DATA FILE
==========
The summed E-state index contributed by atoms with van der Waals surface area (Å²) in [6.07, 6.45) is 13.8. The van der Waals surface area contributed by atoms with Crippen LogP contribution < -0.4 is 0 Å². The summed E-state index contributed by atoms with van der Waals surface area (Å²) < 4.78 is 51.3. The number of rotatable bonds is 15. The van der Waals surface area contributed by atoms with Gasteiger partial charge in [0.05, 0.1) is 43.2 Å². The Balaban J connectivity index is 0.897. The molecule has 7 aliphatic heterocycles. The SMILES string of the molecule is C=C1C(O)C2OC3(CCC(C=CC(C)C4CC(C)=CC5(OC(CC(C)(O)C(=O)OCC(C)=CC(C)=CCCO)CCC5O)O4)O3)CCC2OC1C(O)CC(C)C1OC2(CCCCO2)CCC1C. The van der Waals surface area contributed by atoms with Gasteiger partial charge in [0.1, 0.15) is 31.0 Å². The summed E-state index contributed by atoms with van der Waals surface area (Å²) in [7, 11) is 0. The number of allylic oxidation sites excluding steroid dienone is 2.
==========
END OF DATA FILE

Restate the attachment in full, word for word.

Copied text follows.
The summed E-state index contributed by atoms with van der Waals surface area (Å²) in [6.07, 6.45) is 13.8. The van der Waals surface area contributed by atoms with Crippen LogP contribution < -0.4 is 0 Å². The summed E-state index contributed by atoms with van der Waals surface area (Å²) < 4.78 is 51.3. The number of rotatable bonds is 15. The van der Waals surface area contributed by atoms with Gasteiger partial charge in [0.05, 0.1) is 43.2 Å². The Balaban J connectivity index is 0.897. The molecule has 7 aliphatic heterocycles. The SMILES string of the molecule is C=C1C(O)C2OC3(CCC(C=CC(C)C4CC(C)=CC5(OC(CC(C)(O)C(=O)OCC(C)=CC(C)=CCCO)CCC5O)O4)O3)CCC2OC1C(O)CC(C)C1OC2(CCCCO2)CCC1C. The van der Waals surface area contributed by atoms with Gasteiger partial charge in [0.1, 0.15) is 31.0 Å². The summed E-state index contributed by atoms with van der Waals surface area (Å²) in [7, 11) is 0. The number of allylic oxidation sites excluding steroid dienone is 2.